Some infectious diseases can be transmitted by dust. Meningococcal meningitis, a bacterial infection of the thin tissue layer that surrounds the brain and spinal cord, can result in brain damage and, if untreated, death in 50% of cases.7 Outbreaks occur worldwide, yet the highest incidence is found in the “meningitis belt”, a part of sub-Saharan Africa with an estimated population of 300 million. These outbreaks have a strong seasonal pattern – many studies have linked environmental conditions, such as low humidity and dusty conditions, to the time and place of infections.8 Researchers believe that the inhalation of dust particles in hot dry weather may damage nose and throat mucosa creating favourable conditions for bacterial infection.9 Moreover, iron oxides embedded in dust particles may enhance the risk of infection.10

Dust also plays a role in the transmission of valley fever – a potentially deadly disease – in the Southwest of the United States and in the Northern Mexico by acting as a transporter of Coccidioides fungi spores.

Impacts on the environment and society
Surface dust deposits are a source of micro-nutrients for both continental and maritime ecosystems. Saharan dust is thought to fertilize the Amazon rainforest, and dust transports of iron and phosphorus are know to benefit marine biomass production in parts of the oceans suffering from the shortage of such elements.11 But dust also has many negative impacts on agriculture, including reducing crop yields by burying seedlings, causing loss of plant tissue, reducing photosynthetic activity and increasing soil erosion.

Indirect dust deposit impacts include filling irrigation canals, covering transportation routes and affecting river and stream water quality. Reductions in visibility due to airborne dust also have an impact on air and land transport. Poor visibility conditions are a danger during aircraft landing and taking off – landings may be diverted and departures delayed. Dust can also scour aircraft surfaces and damage engines.

Dust can impact on the output of solar power plants, especially those that rely on direct solar radiation. Dust deposits on solar panels are a main concern of plants operators. Keeping the solar collectors dust-free to prevent particles from blocking incoming radiation requires time and labour.”

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Dust Monitoring Equipment – providing equipment, services and training in dust fallout management to the mining industry.

Littering and Improper Garbage Disposal – Effects

What are the effects of littering and improper garbage disposal on our environment?  These articles answer those tough questions.

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The Effects of Littering on the Environment & Animals

https://sciencing.com/effects-littering-environment-animals-8634413.html

Updated April 17, 2018
By Catherine Irving

“As humans consume natural resources, they, too, create byproducts that enter Earth’s varied ecosystems. Plastic waste, water pollution, soil runoff, and jars and bottles make up just a few of the human-made products and byproducts that can harm the Earth and the species that live on it. The damage can be physical — six-pack rings strangling marine life — or chemical — fertilizers causing algal blooms — but in either case, they can cause lasting damage to the flora and fauna of an area.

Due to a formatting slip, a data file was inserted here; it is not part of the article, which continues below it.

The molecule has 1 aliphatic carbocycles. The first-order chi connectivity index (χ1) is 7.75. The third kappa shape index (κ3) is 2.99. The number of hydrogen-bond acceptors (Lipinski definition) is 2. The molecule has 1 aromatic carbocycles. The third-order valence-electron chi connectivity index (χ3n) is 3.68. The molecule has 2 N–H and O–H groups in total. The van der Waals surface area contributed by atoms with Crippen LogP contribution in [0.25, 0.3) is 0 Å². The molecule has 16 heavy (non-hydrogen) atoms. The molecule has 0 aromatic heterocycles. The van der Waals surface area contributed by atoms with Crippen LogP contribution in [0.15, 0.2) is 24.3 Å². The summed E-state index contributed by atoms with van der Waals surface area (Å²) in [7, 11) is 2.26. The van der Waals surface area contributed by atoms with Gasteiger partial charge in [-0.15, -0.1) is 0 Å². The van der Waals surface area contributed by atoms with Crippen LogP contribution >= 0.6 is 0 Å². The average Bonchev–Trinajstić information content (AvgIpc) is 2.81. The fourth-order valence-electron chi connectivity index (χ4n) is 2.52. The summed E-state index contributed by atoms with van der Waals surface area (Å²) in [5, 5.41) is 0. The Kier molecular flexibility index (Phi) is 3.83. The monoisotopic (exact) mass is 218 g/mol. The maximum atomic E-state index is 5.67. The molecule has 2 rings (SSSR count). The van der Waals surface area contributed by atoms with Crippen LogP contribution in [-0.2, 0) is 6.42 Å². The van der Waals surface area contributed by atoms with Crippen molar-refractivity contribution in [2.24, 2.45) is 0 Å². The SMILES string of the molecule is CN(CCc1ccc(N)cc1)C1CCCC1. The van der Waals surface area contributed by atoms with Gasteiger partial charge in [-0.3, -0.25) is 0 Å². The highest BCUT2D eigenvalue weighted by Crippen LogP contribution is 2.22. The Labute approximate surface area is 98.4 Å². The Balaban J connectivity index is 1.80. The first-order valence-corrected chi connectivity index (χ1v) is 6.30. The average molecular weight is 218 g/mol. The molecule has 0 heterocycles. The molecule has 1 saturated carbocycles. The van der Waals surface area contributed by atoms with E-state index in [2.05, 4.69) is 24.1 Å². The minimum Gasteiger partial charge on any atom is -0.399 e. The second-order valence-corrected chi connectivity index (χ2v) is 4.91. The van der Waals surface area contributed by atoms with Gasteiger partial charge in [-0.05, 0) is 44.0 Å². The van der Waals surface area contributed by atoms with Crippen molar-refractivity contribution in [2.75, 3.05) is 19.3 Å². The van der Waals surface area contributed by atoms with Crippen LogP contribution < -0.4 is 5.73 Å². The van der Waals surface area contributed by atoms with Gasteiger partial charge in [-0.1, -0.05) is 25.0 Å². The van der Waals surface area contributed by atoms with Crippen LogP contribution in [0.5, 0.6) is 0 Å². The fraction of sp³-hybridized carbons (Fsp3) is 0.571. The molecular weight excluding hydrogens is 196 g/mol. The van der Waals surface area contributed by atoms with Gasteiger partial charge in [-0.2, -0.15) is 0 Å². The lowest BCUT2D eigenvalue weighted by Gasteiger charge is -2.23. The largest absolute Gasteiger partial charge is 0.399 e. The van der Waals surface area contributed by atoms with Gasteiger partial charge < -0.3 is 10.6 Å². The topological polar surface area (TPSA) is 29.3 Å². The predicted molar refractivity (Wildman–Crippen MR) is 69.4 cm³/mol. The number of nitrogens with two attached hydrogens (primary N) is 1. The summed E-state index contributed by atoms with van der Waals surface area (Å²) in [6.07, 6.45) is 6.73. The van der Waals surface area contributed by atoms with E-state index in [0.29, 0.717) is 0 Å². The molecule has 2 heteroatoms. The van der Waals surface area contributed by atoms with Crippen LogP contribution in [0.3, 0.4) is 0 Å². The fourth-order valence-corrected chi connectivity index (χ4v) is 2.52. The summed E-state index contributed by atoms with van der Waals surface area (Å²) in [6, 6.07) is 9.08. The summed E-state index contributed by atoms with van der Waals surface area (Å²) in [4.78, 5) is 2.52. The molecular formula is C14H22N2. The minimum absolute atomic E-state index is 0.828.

Plastic Waste
Discarding plastic products, including grocery sacks, rapidly fills up landfills and often clog drains. When plastic litter drifts out to sea, animals like turtles or dolphins may ingest the plastic. The plastic creates health problems for the animals including depleting their nutrients and blocking their stomachs and intestines. Animals cannot break down plastic in their digestive system and will usually die from the obstruction. Pieces of plastic can also get tangled around animals’ bodies or heads and cause injury or death.

Water Pollution
Litter in Earth’s water supply from consumer and commercial use creates a toxic environment. The water is ingested by deer, fish and a variety of other animals. The toxins may cause blood clotting, seizures or serious medical issues that can kill animals. The toxic water may also kill off surrounding plant life on riverbanks and the bottom of a pond’s ecosystem. When humans eat animals that have ingested compromised water supplies, they also can become sick.

Soil Runoff
Runoff from litter, polluted water, gasoline and consumer waste can infiltrate the soil. The soil absorbs the toxins litter creates and affects plants and crops. The agriculture is often compromised and fails to thrive. Animals then eat those crops or worms that live in the soil and may become sick. Humans who eat either the crops or the animals feeding on the infected agriculture can also become ill.

Jars and Bottles
Discarded jars and bottles usually do not biodegrade naturally and add to humanity’s mounting litter problem. The litter remains in landfills and clogs sewers, streets, rivers and fields. Crabs, birds and small animals may crawl into the bottles looking for food and water and become stuck and slowly die from starvation and illness. The World Wide Fund for Nature reported some 1.5 million tons of plastic waste from the water bottling industry alone.”

Littering and Improper Garbage Disposal

The Effects of Improper Garbage Disposal

https://sciencing.com/the-effects-of-improper-garbage-disposal-4877867.html

Updated December 11, 2018
By Julie Boehlke

“Tossing everyday items into the trash can seem like second nature to many people. If you are implementing recycling techniques into your lifestyle, you are taking a positive step toward helping the environment. Learner.org notes that in the U.S. alone, over 230 million tons of trash is produced each year. Less than 25 percent of that waste is recycled and the rest ends up in landfills, incinerated or in ditches and roadsides. Improper garbage disposal isn’t just an eyesore; it poses a serious threat to nature.

Soil Contamination